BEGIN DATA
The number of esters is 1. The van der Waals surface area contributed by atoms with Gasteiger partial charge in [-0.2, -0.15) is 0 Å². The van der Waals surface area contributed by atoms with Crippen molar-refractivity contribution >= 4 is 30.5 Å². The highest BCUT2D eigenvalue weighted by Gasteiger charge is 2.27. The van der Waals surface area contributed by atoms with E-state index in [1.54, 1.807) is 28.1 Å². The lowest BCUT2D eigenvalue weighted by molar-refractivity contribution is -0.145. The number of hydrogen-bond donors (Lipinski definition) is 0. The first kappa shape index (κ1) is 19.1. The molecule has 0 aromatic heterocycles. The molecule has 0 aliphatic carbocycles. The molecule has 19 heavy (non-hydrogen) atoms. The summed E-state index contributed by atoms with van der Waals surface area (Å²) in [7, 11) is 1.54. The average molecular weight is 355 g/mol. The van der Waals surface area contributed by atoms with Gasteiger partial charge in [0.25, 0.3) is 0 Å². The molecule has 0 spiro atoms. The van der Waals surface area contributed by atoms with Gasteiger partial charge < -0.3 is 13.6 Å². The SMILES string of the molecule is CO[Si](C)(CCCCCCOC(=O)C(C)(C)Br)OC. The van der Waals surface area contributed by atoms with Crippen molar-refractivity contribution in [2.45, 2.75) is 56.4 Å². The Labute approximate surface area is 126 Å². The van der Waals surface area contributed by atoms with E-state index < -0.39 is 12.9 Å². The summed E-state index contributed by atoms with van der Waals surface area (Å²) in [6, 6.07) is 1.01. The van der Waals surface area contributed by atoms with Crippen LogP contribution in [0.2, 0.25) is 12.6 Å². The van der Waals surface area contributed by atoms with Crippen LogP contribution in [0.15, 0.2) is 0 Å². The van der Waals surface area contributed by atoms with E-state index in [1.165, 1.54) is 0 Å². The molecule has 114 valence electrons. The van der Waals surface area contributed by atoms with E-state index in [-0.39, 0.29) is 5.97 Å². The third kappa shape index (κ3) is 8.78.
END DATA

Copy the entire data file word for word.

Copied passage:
The number of esters is 1. The van der Waals surface area contributed by atoms with Gasteiger partial charge in [-0.2, -0.15) is 0 Å². The van der Waals surface area contributed by atoms with Crippen molar-refractivity contribution >= 4 is 30.5 Å². The highest BCUT2D eigenvalue weighted by Gasteiger charge is 2.27. The van der Waals surface area contributed by atoms with E-state index in [1.54, 1.807) is 28.1 Å². The lowest BCUT2D eigenvalue weighted by molar-refractivity contribution is -0.145. The number of hydrogen-bond donors (Lipinski definition) is 0. The first kappa shape index (κ1) is 19.1. The molecule has 0 aromatic heterocycles. The molecule has 0 aliphatic carbocycles. The molecule has 19 heavy (non-hydrogen) atoms. The summed E-state index contributed by atoms with van der Waals surface area (Å²) in [7, 11) is 1.54. The average molecular weight is 355 g/mol. The van der Waals surface area contributed by atoms with Gasteiger partial charge in [0.25, 0.3) is 0 Å². The molecule has 0 spiro atoms. The van der Waals surface area contributed by atoms with Gasteiger partial charge < -0.3 is 13.6 Å². The SMILES string of the molecule is CO[Si](C)(CCCCCCOC(=O)C(C)(C)Br)OC. The van der Waals surface area contributed by atoms with Crippen molar-refractivity contribution in [2.45, 2.75) is 56.4 Å². The Labute approximate surface area is 126 Å². The van der Waals surface area contributed by atoms with E-state index < -0.39 is 12.9 Å². The summed E-state index contributed by atoms with van der Waals surface area (Å²) in [6, 6.07) is 1.01. The van der Waals surface area contributed by atoms with Crippen LogP contribution in [0.2, 0.25) is 12.6 Å². The van der Waals surface area contributed by atoms with Crippen LogP contribution in [0.15, 0.2) is 0 Å². The van der Waals surface area contributed by atoms with E-state index in [1.165, 1.54) is 0 Å². The molecule has 114 valence electrons. The van der Waals surface area contributed by atoms with E-state index in [-0.39, 0.29) is 5.97 Å². The third kappa shape index (κ3) is 8.78.